A British manufacturer has created a new type of material that absorbs almost all of the visible light surrounding it, growing it on sheets of aluminum foil and naming it Vantablack.
The material sets a new world record, according to The Independant, absorbing all but 0.035 percent of visible light. Manufactured from carbon nanotubes that are 10,000 times thinner than a human hair, it is so densely woven that any light that travels between the nanofibers bounces between them and cannot escape before it is absorbed.
Researchers create Vantablack, a material so dark that it's being compared to a black hole: http://t.co/yv8QplGEDO pic.twitter.com/FUgkWOe68RThe material is so dark that scientists have described it as like "looking at a black hole." Much like a black hole, Vantablack is so dark that your eyes don't actually see it, but rather observe the space around it, inferring that something must be present in the inky void. Vantablack shares that quality with black holes, celestial sinkholes with gravitational fields strong enough to prevent the escape of light. A rare trio of black holes was recently discovered, as The Inquisitr reported.
— The JRE Fanpage (@JoeRoganEXP) July 15, 2014
Vantablack: 1 step closer to Wile E. Coyote's portable holes http://t.co/QNy2dGcinl pic.twitter.com/DZFX45AZVq — James Kelleher (@etienneshrdlu) July 16, 2014Surrey NanoSystems, the company that created Vantablack, is hesitant to explain exactly how the material works, yet it has revealed that "Vanta" stands for "vertically aligned carbon nanotube arrays." The company is also known for low-temperature atomic deposition processes, as ExtremeTech reports, so some observes have postulated that Vantablack is essentially the atomic layer deposition of carbon nanotubes on an aluminum substrate.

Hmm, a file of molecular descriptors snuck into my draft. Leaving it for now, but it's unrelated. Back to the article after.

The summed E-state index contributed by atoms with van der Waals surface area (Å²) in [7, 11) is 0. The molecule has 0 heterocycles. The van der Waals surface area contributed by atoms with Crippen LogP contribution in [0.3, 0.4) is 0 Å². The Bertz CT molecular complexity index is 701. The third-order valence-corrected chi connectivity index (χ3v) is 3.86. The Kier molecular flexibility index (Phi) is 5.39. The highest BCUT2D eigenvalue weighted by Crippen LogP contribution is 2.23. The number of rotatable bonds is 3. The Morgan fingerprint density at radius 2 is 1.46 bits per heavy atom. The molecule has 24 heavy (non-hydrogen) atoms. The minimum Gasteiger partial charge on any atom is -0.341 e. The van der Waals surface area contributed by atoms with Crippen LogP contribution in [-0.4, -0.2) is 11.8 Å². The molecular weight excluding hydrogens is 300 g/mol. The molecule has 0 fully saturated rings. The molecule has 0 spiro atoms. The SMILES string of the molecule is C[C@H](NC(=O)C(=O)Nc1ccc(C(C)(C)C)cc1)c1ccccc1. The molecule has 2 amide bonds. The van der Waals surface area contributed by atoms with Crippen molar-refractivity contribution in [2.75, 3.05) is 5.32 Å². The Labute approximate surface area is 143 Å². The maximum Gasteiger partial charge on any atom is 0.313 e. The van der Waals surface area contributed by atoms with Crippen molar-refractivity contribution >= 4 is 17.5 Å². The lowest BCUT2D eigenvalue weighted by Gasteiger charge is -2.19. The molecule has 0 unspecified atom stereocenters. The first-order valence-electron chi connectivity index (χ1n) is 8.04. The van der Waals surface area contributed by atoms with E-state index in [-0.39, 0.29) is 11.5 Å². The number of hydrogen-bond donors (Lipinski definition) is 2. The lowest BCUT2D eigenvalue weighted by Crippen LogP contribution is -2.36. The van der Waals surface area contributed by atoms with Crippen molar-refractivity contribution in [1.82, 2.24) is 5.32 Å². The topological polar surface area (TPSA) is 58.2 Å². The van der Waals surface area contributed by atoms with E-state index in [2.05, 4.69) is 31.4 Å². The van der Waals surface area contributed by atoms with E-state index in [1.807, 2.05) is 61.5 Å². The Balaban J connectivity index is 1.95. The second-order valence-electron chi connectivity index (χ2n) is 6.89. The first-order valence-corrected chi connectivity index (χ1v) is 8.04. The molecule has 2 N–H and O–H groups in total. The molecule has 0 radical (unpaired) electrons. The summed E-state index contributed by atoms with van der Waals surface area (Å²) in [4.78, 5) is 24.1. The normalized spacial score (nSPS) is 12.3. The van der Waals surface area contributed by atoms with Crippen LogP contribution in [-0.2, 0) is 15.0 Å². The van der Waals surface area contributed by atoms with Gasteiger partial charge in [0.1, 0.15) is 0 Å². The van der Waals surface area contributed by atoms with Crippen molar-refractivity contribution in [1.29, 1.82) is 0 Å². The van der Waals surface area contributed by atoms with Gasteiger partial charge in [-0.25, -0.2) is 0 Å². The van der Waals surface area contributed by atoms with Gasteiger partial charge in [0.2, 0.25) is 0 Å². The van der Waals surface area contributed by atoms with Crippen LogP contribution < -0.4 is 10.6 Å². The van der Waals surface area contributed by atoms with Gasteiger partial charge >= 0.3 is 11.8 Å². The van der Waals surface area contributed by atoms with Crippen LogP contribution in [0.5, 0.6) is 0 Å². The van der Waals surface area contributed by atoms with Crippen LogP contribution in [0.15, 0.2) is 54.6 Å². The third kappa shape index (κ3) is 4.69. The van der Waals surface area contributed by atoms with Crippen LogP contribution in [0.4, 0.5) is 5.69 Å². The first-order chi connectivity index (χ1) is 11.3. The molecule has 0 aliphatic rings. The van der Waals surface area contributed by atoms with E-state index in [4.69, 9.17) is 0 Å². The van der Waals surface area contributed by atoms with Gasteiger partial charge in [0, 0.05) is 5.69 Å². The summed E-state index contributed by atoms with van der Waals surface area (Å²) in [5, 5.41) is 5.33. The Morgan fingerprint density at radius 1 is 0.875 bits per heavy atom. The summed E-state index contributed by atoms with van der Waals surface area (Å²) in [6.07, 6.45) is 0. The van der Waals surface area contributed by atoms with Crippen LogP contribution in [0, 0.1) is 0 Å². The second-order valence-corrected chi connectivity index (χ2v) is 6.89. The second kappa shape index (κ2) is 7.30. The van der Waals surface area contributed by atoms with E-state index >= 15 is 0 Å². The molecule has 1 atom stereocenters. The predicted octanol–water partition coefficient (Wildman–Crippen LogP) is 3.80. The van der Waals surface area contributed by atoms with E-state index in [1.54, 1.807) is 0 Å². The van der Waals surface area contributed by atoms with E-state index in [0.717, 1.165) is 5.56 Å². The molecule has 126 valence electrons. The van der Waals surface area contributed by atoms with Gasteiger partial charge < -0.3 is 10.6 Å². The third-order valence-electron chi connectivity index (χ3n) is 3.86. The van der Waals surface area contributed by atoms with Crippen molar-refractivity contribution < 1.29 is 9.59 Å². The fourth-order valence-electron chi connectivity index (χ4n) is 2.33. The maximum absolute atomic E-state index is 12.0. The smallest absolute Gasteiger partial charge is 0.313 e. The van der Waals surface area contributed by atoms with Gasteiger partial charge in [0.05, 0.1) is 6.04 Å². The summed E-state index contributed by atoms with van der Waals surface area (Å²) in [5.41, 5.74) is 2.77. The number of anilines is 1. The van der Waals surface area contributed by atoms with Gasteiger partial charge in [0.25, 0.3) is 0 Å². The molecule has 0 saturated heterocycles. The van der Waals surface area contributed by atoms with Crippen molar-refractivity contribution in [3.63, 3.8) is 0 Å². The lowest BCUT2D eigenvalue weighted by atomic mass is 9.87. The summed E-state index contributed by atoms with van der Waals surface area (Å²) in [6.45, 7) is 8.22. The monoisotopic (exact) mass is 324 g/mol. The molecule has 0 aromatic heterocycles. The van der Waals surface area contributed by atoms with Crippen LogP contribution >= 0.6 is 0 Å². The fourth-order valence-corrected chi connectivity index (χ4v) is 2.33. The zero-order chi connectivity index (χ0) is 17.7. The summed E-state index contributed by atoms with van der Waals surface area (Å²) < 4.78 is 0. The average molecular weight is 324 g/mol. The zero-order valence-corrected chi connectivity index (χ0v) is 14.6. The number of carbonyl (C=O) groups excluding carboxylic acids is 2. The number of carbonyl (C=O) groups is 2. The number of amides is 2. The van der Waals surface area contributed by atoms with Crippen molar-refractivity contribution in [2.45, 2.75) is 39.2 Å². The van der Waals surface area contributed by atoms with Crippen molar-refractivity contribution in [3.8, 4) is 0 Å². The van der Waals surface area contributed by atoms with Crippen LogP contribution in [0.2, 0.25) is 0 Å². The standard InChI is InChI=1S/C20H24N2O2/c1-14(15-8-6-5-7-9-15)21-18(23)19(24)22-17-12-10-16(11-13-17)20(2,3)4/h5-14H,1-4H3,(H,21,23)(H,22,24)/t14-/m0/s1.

Vantablack has a variety of applications, according to io9, including astronomical cameras, telescopes, and infrared scanning systems. The carbon material has minimal levels of off-gassing, so it won't contaminate sensitive instruments, and in astronomical applications, it can help improve data sets through a reduction of light contamination.
Previous studies have shown that vertically aligned carbon nanotubes, if woven together densely enough, allow light to come in, but then don't let the photons out again. Stephen Westland, Professor of Color Science at Leeds University, describes Vantablack as an extreme form of the color:
"Many people think black is the absence of light. I totally disagree with that. Unless you are looking at a black hole, nobody has actually seen something which has no light. These new materials, they are pretty much as black as we can get, almost as close to a black hole as we could imagine."The company's CTO, Ben Jensen, explained that even wrinkles and folds in the material are not visible. "You expect to see the hills [of the bends and crumples]," he posited, adding "all you can see … it's like black, like a hole, like there's nothing there. It just looks so strange."
[Image via Mental Floss]